Fear and Loathing in Fitzrovia

No writer, not even Hemingway or Rimbaud, led as bizarre and eventful a life as the once celebrated Soho dandy Julian Maclaren-Ross (1912-64). Next to him, the conventional icons of London bohemia, among them Francis Bacon and Jeffrey Bernard, appear models of stability and self-restraint. Besides providing a detailed account of his extraordinary escapades, Fear and Loathing in Fitzrovia offers aportrait of the bohemian pub and club scene within which Maclaren-Ross was such a conspicuous figure. In the course of fifty-two hectic years, he endured homelessness, alcoholism, drug addiction, and near-insanity, culminating in an erotic fixation on George Orwell's glamorous widow, whom he plotted to murder. At one stage he was even the target of a Scotland Yard man-hunt.

All this took place against a variety of colourful backdrops, encompassing not just Soho but also the raffish cafe society thatflourished on the French Riviera during the 1920s. Fascinated by Maclaren-Ross's turbulent life, numerous other prominent novelists modelled characters on him, among them Graham Greene, Anthony Powell and Olivia Manning. Despite everything, Maclaren-Ross produced influential, sporadically brilliant work, revered by the likes of Evelyn Waugh and John Betjeman, the latter declaring him a genius. His many high-profile admirers include Melvyn Bragg, Iain Sinclair, Lucian Freud, D.J. Taylor, Sarah Waters, Jonathan Meades and Harold Pinter.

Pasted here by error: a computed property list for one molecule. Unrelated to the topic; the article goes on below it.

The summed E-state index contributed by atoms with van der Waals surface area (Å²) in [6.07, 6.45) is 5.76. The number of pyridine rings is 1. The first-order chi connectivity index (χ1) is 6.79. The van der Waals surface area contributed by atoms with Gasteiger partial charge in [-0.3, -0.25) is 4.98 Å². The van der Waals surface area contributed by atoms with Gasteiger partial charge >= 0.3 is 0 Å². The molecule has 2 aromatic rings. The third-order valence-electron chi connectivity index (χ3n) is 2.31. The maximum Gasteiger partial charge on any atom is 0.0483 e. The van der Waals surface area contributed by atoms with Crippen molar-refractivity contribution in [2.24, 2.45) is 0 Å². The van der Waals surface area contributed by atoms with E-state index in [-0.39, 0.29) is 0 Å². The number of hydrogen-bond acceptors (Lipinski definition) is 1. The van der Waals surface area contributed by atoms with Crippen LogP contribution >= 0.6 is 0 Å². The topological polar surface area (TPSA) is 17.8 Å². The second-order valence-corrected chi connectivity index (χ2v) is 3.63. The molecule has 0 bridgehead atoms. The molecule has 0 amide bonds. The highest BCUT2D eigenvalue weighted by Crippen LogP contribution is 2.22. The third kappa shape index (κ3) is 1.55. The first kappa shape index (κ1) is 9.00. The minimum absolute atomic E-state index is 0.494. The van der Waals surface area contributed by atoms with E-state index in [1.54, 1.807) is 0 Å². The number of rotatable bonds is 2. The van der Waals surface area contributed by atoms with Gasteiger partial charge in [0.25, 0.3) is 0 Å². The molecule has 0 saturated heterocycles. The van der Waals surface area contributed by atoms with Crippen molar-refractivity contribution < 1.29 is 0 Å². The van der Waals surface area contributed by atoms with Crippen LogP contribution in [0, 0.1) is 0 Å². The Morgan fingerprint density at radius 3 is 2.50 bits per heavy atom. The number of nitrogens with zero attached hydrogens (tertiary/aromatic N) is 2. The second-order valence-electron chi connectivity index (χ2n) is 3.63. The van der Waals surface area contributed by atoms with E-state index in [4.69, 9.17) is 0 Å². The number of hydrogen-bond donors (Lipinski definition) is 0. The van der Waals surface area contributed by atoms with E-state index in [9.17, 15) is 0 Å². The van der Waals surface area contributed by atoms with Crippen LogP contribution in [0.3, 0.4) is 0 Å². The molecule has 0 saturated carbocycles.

Since its publication in 2003, Fear and Loathing in Fitzrovia has never been out of print. It has also triggered a well-deserved revival of interest in Maclaren-Ross's life and work. 

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